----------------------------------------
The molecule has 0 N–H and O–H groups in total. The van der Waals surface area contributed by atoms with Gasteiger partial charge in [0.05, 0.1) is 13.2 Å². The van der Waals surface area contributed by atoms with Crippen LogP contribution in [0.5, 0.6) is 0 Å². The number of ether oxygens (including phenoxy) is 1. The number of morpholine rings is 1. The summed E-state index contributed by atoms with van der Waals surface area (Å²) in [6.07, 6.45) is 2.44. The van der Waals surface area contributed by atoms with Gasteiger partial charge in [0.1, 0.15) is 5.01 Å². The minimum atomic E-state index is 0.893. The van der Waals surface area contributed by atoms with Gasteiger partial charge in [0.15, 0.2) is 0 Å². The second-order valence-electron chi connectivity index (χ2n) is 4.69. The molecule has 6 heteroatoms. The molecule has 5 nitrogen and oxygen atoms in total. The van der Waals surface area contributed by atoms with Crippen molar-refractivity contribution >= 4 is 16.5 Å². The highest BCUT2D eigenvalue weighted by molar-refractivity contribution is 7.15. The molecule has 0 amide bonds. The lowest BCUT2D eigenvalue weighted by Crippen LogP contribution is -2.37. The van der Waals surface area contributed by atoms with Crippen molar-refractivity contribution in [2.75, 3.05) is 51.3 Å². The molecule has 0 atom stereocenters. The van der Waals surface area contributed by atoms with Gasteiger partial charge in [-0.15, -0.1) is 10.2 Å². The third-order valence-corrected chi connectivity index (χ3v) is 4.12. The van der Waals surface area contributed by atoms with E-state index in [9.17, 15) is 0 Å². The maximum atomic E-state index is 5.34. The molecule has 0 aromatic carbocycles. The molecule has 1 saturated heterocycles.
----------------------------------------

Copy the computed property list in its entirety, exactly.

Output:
The molecule has 0 N–H and O–H groups in total. The van der Waals surface area contributed by atoms with Gasteiger partial charge in [0.05, 0.1) is 13.2 Å². The van der Waals surface area contributed by atoms with Crippen LogP contribution in [0.5, 0.6) is 0 Å². The number of ether oxygens (including phenoxy) is 1. The number of morpholine rings is 1. The summed E-state index contributed by atoms with van der Waals surface area (Å²) in [6.07, 6.45) is 2.44. The van der Waals surface area contributed by atoms with Gasteiger partial charge in [0.1, 0.15) is 5.01 Å². The minimum atomic E-state index is 0.893. The van der Waals surface area contributed by atoms with Gasteiger partial charge in [0.15, 0.2) is 0 Å². The second-order valence-electron chi connectivity index (χ2n) is 4.69. The molecule has 6 heteroatoms. The molecule has 5 nitrogen and oxygen atoms in total. The van der Waals surface area contributed by atoms with Crippen molar-refractivity contribution >= 4 is 16.5 Å². The highest BCUT2D eigenvalue weighted by molar-refractivity contribution is 7.15. The molecule has 0 amide bonds. The lowest BCUT2D eigenvalue weighted by Crippen LogP contribution is -2.37. The van der Waals surface area contributed by atoms with Crippen molar-refractivity contribution in [2.75, 3.05) is 51.3 Å². The molecule has 0 atom stereocenters. The van der Waals surface area contributed by atoms with Gasteiger partial charge in [-0.15, -0.1) is 10.2 Å². The third-order valence-corrected chi connectivity index (χ3v) is 4.12. The van der Waals surface area contributed by atoms with E-state index in [9.17, 15) is 0 Å². The maximum atomic E-state index is 5.34. The molecule has 0 aromatic carbocycles. The molecule has 1 saturated heterocycles.